The top three reasons to hide code; 1) It's not your own. 2) It's your own, but it's so crappy you don't want anyone to see it. 3) The comments in your code would get you in a lot of trouble if ever made public.
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GroverParkGeorge
post Jun 25 2019, 09:18 AM
Post#5


UA Admin
Posts: 35,318
Joined: 20-June 02
From: Newcastle, WA


I prefer TempVars for this purpose.

When your user enters dates in the two controls on the form from which you launch your report, set one tempvar to the value of the "from date" and another tempvar to the value of the "to date".

You can then reference those tempvars anywhere you need them, i.e. in the criteria of a query, in the control source of controls on the report, etc.


--------------------
My Real Name Is George. Grover Park Consulting is where I do business.
How to Ask a Good Question
Beginning SQL Server
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nuclear_nick
post Jun 25 2019, 09:21 AM
Post#6



Posts: 1,759
Joined: 5-February 06
From: Ohio, USA


GPG's way is good, too.

There are a few other ways as well. Depends on how many records, how big the database, expertise with VBA, expertise with SQL...

There isn't a 'best way', but one way you'll probably find pushback on (as in, 'No, don't do it that way') is a public variable.

smile.gif

--------------------
"Nuclear" Nick
____________
The top three reasons to hide code; 1) It's not your own. 2) It's your own, but it's so crappy you don't want anyone to see it. 3) The comments in your code would get you in a lot of trouble if ever made public.
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BruceM
post Jun 25 2019, 09:47 AM
Post#7


UtterAccess VIP
Posts: 7,898
Joined: 24-May 10
From: Downeast Maine


I agree with George. With stable TempVars available I see no reason to use public VBA variables.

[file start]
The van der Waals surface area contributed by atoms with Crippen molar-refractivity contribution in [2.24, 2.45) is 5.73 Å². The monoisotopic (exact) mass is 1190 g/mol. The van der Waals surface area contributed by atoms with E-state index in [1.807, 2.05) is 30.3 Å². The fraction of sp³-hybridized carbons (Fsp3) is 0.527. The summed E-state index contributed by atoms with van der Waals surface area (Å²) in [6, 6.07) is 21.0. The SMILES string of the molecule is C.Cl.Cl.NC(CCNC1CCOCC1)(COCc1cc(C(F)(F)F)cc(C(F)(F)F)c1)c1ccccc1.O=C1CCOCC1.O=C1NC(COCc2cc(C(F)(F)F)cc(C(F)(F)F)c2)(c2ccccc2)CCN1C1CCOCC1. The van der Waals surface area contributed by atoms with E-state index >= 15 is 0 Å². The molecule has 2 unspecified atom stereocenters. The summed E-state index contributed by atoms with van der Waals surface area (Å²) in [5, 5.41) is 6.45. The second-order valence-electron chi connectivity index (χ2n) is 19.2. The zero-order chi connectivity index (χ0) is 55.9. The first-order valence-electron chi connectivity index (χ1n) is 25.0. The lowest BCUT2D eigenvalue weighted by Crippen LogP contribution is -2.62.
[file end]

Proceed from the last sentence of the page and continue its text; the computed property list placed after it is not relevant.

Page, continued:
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jackjsmith88
post Jun 25 2019, 09:56 AM
Post#8



Posts: 45
Joined: 28-October 18



Hi George,

This sounds promising.

to a beginner, how would i use these functions please?

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theDBguy
post Jun 25 2019, 10:25 AM
Post#9


Access Wiki and Forums Moderator
Posts: 75,729
Joined: 19-June 07
From: SunnySandyEggo


Hi Jack. See if this Wiki article helps. Good luck!

--------------------
Just my 2 cents... "And if I claim to be a wise man, it surely means that I don't know" - Kansas
Access Website | Access Blog | Email
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GroverParkGeorge
post Jun 25 2019, 10:27 AM
Post#10


UA Admin
Posts: 35,318
Joined: 20-June 02
From: Newcastle, WA


I suggest you invest some time reviewing MS documentation to get your feet wet.

Basically, as noted, you can use the AfterUpdate event of a control on a form to set a tempvar like this

CODE
Private Sub txtFromDate_AfterUpdate()

    TempVars.Add Name:="FromDate", Value:=Me.txtFromDate
    
End Sub


Once the TempVar value is set, you can use it in other places, such as a criteria in a query:

SQL
SELECT Field1, Field2, Field3
FROM tblYourNameNameGoesHere WHERE tblYourNameNameGoesHere.DateField Between TempVar!FromDate and TempVar!ToDate


Or, you could use it in the control source for a control on the report.


--------------------
My Real Name Is George. Grover Park Consulting is where I do business.
How to Ask a Good Question
Beginning SQL Server